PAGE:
Early on, the weak are those who will hurt your tribe's chances in the immunity challenges. Your best bet for staying around is to have a larger tribe going into the time when the two are combined. By winning the immunity challenges, your tribe stays strong. Even the reward challenges can keep you on your feet, as we saw with Kucha's string of victories – giving them plenty of food while Ogakor practically starved. So, early on, it's time for the survival of the fittest. We saw this several times in both editions of Survivor. And we saw how Ogakor's vote to eliminate a fairly strong Kel contributed to them losing future challenges. They went against this advice and suffered for it.
Later, when the tribes merge and it's every man, woman, or voting bloc for him/her/itself, it's time to vote off the strong who are not part of your alliance. If they are allowed to stick around, they will hurt your chances at the big money.
Here, "strong" has varied meanings. It can mean those who are literally strong and thus able to win the physical reward and immunity challenges. If you boot them when they are vulnerable, you won't have to worry about them later. "Strong" also means those who can organize others. The Pagong people almost managed to boot Richard, the glue of Tagi's alliance. They missed by a vote, because they didn't catch on until it was too late. If they had moved a little sooner, things would have been much different. I doubt Rudy would have allied with Susan and Kelly had it not been for Richard. The Tagi alliance, however, knew they needed to do this and took out Gretchen, a leader, as soon as the tribes merged. Greg, one of the most well-liked amongst his Pagong cohorts, immediately followed.
In a post-show interview, Sue explained that they were going to vote off Greg first, but he won immunity, so they went with Gretchen first instead. She noted, "They were all different kinds of leaders--either emotional or physical."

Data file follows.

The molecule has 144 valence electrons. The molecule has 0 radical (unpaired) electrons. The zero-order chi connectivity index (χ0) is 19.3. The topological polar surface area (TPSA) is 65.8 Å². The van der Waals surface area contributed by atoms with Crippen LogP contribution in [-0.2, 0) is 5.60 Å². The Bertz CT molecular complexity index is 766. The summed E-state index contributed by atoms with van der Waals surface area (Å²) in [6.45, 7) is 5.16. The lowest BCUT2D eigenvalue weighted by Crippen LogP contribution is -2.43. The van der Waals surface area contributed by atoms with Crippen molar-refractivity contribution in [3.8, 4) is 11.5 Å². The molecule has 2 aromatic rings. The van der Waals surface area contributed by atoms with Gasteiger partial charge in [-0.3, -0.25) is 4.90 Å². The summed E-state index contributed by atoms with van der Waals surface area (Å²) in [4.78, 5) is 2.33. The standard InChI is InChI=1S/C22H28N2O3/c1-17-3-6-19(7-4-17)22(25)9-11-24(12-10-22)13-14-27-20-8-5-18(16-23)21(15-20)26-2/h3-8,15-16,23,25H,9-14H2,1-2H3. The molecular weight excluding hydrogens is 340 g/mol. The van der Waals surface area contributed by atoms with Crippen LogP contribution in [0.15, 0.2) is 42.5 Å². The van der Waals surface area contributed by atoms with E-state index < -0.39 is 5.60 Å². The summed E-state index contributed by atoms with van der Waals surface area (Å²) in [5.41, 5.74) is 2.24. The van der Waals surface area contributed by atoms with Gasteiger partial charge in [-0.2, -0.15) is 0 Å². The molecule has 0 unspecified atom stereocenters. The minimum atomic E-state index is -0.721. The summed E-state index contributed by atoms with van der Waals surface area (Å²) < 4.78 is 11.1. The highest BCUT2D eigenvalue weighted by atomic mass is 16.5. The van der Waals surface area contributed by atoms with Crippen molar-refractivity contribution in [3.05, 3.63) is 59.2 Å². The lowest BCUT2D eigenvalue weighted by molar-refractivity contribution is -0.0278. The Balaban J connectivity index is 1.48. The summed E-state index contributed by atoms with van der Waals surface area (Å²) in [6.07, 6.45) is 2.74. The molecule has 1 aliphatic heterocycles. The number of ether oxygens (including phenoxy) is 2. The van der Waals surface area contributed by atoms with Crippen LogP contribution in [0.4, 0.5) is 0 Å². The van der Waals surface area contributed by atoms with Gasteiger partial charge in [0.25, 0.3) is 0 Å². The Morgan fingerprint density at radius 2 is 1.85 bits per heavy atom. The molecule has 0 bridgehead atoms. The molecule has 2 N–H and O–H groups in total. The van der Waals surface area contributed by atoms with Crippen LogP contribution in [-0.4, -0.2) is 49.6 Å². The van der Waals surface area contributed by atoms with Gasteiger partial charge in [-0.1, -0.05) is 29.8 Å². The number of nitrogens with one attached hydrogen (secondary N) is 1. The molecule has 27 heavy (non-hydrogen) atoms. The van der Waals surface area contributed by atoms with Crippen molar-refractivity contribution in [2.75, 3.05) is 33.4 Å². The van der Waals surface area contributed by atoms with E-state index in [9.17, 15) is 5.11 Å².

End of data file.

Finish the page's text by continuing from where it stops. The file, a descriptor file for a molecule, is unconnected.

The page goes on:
Both Kucha and Ogakor realized the need to vote off the strong. Unfortunately, that was not necessarily the right strategy for their particular situation. Obviously, you need to be flexible. Kucha voted as a bloc to try to get rid of Colby, Ogakor's strongest member. But they should have instead been looking for the weak link. They knew there would be a tie vote, which would lead to a look at previous votes cast against the two who are tied. But they didn't pick up on Jerri's problems with several other tribe members – problems which they might have (correctly) figured had gotten her some early votes.
So, the rule about voting off the strong when the tribes merge must have an exception: If you're going in with a suspected tie between alliances, aim for the one you think will lose the tiebreaker. Then, once your alliance has superior numbers, start picking off the strong.
You need to go back to voting off the weak again after the unallied strong are gone. In this case, "weak" means the stragglers. These are the members of the herd who are left over, with nobody to protect them. Gervase and Colleen were absolutely right to call themselves a target and a sitting duck, respectively. They had no protection, and they knew it. They were weak, and they were removed by the alliance.
After the stragglers are gone, you still need to focus on the weak. In this case, the weak are those who can be plucked out of the alliance without completely fracturing it apart. In a way, it's like pulling cards out of a card house. Some can be removed without causing much of a problem. Others cause the whole thing to collapse like, well, a house of cards. Both Sean and Kelly were vulnerable. Kelly had broken with the alliance, and Sean was never part of it. Either of them could have gone in episode 12, but Kelly won the immunity challenge. The smaller the group gets, the more important the immunity challenges are, again emphasizing that the weak will be removed. Kelly showed herself to be strong-willed at the immunity challenges and brought herself all the way to the final two.